Looking to get a dog....

Discussion in 'After Hours Lounge (Off Topic)' started by todd s, Dec 4, 2003.

  1. todd s

    todd s Lead Actor

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    I am looking to get a dog for my family. I have 3 kids (9,6 & 1). My wife was never a dog owner, I was. I am looking for a short hair dog that is medium size. I also want the dog to be easily trained. I will probably get a mutt. But, was curious as to what breeds I should look at. I don't want any little dogs. I was looking at beagles. But, my brother heard they are whiny. Any suggestions would be helpful.

    Thanks!
     
  2. gregstaten

    gregstaten Supporting Actor

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    Beagles can be very noisy dogs. (I live next door to a very noisy one and there was a noisy one across the street where I last lived.) They can also be relatively high maintenance. Great dogs, but not the best dog, imo, to get if you have younger children.

    If you want a medium-sized short hair, you might look a a mini-Bull Terrier. They can be quite intelligent and are pretty easy to train.

    -greg
     
  3. Shawn C

    Shawn C Screenwriter

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    Bichon Frise. We have a Bichon, but don't have him all poofy like in the magazines, etc. Very intelligent and easy to train. Great with kids. Can be high-strung sometimes. And the best part is that they don't shed!
     
  4. BrianW

    BrianW Cinematographer

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    Flat-Coated Retriever. They're like Golden Retrievers, except they're medium sized (instead of large), have shorter hair, and have a sleek black coat. Their hair is not as short as you would probably like, but they have more "cat-like" fur that stays clean, is less oily, and doesn't smell like, say, a Doberman's. They're very sweet-natured, eager to learn and please, and have the intelligence to do just that. Most medium-sized breeds, like Border Collies and other herding dogs, require a lot of attention and even may require a daily "job" to do in order to fulfill their social need to bond with and contribute to the pack's (family's) well-being. Such intelligent, hard-working dogs will need lots of training and will tend to get into trouble if left alone for hours at a time. Not so with the Flat-Coated Retriever. Bred to be a hunting dog, the Flat-Coated Retriever has patience to match its intelligence. Though they're capable of doing more if asked, they happily accept and relish a simpler role as a loyal family companion, and will take as much, or as little, training and attention as you're willing to give. (But give it a lot, anyway.) Finally, I can't think of a gentler medium-sized breed for small children.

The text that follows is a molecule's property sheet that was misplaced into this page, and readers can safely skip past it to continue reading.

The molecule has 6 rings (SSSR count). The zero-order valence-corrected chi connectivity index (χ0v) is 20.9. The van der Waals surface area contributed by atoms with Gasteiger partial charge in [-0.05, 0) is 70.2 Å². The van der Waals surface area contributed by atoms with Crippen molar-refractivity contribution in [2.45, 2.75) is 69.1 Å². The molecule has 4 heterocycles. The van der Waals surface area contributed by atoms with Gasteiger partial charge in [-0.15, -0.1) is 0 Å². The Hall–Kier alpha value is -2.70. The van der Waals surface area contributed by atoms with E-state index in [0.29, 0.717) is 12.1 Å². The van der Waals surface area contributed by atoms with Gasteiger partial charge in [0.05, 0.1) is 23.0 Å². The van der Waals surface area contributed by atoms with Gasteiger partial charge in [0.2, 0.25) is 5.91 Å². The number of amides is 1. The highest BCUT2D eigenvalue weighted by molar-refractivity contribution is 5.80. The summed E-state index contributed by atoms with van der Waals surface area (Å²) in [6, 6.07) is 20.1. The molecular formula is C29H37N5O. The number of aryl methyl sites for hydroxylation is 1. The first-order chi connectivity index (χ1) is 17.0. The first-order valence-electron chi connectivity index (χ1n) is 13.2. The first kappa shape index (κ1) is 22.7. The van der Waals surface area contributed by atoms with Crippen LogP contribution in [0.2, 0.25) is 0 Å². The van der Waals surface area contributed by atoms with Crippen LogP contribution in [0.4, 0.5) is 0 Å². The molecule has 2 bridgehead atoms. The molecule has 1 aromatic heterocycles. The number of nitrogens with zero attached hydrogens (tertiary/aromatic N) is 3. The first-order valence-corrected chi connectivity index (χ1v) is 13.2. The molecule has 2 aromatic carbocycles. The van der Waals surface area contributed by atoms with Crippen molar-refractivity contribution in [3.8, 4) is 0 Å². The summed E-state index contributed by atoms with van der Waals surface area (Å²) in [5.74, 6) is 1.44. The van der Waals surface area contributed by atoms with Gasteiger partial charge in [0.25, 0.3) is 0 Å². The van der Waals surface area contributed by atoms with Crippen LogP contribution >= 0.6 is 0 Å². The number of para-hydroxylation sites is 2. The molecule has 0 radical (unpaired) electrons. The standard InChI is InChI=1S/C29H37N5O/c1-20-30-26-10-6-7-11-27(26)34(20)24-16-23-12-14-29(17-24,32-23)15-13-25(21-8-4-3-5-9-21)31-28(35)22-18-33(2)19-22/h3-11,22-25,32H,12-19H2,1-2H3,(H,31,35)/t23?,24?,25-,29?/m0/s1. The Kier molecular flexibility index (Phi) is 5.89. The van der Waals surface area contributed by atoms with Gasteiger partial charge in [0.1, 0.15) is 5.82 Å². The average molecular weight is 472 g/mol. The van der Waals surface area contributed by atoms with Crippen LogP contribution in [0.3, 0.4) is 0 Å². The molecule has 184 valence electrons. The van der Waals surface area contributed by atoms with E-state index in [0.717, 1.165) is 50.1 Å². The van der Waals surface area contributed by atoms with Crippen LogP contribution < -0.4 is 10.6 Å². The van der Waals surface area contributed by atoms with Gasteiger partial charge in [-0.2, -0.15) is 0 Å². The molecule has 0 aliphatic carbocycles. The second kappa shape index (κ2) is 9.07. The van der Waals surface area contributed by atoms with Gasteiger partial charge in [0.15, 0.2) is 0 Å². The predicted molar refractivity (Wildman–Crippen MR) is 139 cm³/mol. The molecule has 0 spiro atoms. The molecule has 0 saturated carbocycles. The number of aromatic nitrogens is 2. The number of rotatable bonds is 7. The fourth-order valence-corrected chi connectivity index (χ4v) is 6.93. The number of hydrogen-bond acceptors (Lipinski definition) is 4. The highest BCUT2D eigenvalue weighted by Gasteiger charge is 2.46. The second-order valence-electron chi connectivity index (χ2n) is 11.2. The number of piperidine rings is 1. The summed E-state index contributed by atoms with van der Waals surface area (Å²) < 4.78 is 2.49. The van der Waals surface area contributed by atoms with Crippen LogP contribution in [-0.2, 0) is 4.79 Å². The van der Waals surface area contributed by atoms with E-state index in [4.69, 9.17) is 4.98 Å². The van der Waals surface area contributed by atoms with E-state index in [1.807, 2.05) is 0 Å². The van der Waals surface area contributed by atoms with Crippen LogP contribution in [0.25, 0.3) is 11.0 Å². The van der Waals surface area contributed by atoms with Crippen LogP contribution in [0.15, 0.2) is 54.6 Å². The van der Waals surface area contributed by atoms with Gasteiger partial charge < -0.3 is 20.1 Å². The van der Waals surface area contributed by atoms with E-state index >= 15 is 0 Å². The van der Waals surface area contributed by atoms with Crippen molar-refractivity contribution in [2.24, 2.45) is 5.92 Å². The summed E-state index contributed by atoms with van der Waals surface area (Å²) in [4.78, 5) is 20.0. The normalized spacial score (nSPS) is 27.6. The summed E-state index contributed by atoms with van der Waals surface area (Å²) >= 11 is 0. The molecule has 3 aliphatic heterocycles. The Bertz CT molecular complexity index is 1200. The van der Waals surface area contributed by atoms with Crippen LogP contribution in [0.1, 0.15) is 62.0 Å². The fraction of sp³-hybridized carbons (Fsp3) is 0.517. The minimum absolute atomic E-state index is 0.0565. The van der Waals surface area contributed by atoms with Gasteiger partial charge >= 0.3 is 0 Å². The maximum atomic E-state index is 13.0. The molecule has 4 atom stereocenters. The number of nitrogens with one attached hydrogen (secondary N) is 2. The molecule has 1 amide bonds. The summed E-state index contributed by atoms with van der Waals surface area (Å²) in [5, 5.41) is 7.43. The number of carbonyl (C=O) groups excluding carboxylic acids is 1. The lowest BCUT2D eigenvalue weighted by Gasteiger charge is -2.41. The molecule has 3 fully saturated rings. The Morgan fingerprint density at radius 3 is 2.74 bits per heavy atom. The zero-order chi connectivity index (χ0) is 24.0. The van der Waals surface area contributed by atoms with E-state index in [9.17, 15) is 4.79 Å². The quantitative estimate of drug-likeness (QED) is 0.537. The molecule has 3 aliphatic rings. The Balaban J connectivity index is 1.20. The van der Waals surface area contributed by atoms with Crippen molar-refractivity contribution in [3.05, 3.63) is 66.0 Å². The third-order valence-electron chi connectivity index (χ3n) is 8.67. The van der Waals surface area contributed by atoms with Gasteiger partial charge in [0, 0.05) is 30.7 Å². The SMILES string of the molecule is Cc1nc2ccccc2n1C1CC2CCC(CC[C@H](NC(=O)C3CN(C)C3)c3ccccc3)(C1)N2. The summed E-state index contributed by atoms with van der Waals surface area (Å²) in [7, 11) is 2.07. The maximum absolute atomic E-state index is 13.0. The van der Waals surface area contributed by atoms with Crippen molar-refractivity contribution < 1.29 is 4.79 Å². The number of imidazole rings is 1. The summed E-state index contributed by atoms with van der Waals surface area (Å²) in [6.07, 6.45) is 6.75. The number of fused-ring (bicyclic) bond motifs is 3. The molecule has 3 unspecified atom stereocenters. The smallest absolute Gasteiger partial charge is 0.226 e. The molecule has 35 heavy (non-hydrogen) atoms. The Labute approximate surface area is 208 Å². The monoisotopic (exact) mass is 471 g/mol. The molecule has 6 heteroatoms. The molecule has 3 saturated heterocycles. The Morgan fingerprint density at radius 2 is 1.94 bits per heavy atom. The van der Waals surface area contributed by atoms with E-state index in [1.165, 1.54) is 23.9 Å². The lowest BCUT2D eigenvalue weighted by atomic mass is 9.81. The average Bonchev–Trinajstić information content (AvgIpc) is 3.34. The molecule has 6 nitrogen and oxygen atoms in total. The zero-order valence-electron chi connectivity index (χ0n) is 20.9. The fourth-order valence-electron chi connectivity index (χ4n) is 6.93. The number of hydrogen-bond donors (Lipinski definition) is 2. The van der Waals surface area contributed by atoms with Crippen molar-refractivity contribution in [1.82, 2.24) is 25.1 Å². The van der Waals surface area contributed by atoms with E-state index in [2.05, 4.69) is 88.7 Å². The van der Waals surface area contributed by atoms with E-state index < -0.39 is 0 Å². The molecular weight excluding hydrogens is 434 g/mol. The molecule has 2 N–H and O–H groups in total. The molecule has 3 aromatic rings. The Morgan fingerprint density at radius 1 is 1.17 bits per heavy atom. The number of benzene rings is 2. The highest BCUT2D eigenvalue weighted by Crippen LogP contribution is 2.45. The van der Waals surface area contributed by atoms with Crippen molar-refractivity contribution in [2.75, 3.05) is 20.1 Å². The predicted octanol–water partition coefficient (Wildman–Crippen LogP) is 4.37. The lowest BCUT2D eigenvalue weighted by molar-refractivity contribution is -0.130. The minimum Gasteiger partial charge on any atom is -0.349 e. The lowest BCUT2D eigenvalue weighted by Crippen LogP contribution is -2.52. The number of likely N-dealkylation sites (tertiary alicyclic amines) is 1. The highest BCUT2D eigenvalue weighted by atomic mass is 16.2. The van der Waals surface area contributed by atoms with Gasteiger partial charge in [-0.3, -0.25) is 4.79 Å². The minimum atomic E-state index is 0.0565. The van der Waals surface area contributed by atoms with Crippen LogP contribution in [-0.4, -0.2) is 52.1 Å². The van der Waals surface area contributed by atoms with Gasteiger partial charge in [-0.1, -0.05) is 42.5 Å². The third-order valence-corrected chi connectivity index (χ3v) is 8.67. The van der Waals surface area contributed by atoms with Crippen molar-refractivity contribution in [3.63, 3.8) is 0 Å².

But as great as I think Flat-Coated Retrievers are, my strongest recommendation is to pick up a mutt from your local shelter. There's no better dog than a mutt - especially one that will spend the rest of its life thanking you for giving it a home.
     
  5. Lew Crippen

    Lew Crippen Executive Producer

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    Bulldogs are extremely affectionate and good with children. I’m not sure that they are the smartest breed, so training might not be as easy as for some other breeds.

    Also they don’t demand a whole lot of exercise other than a few walks so they can make for a good house dog.
     
  6. Bob Graz

    Bob Graz Supporting Actor

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    We have a 17lb Cockapoo (Half Cockerspaniel/half Poodle). He's the first dog we've ever had. We got him 3 years ago. He's a great dog. He's got a great temperment, he's smart and has soft, fluffy fur that doesn't shed.

    I wasn't big on getting a dog but my 3 sons and wife wanted one. I did a lot of research to find just the right dog. We are all very happy with him. His size is perfect for us at 17-20lbs.

    Initially I really didn't want a dog and gave in to my family, but I love this dog now. I never realized how attached they become to the family, actually becoming a member of the family. He greets me every morning, everyday when I get home from work. He snuggles next to my wife every night on the sofa till it's time to go to bed. Then he either spends the night on one of my sons beds or walks into his crate to sleep.
     
  7. James Edward

    James Edward Supporting Actor

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    Go to a shelter and adopt an adult dog. I've had great luck doing this. You'll already see how big the dog will be, and how long its hair will get.
    Most adult dogs are already house-trained, and the shelter people usually know whether or not the dog is appropriate for a household with children.
    You will also be showing your children a good deed, close up and personal. And the dog will be most appreciative.
     

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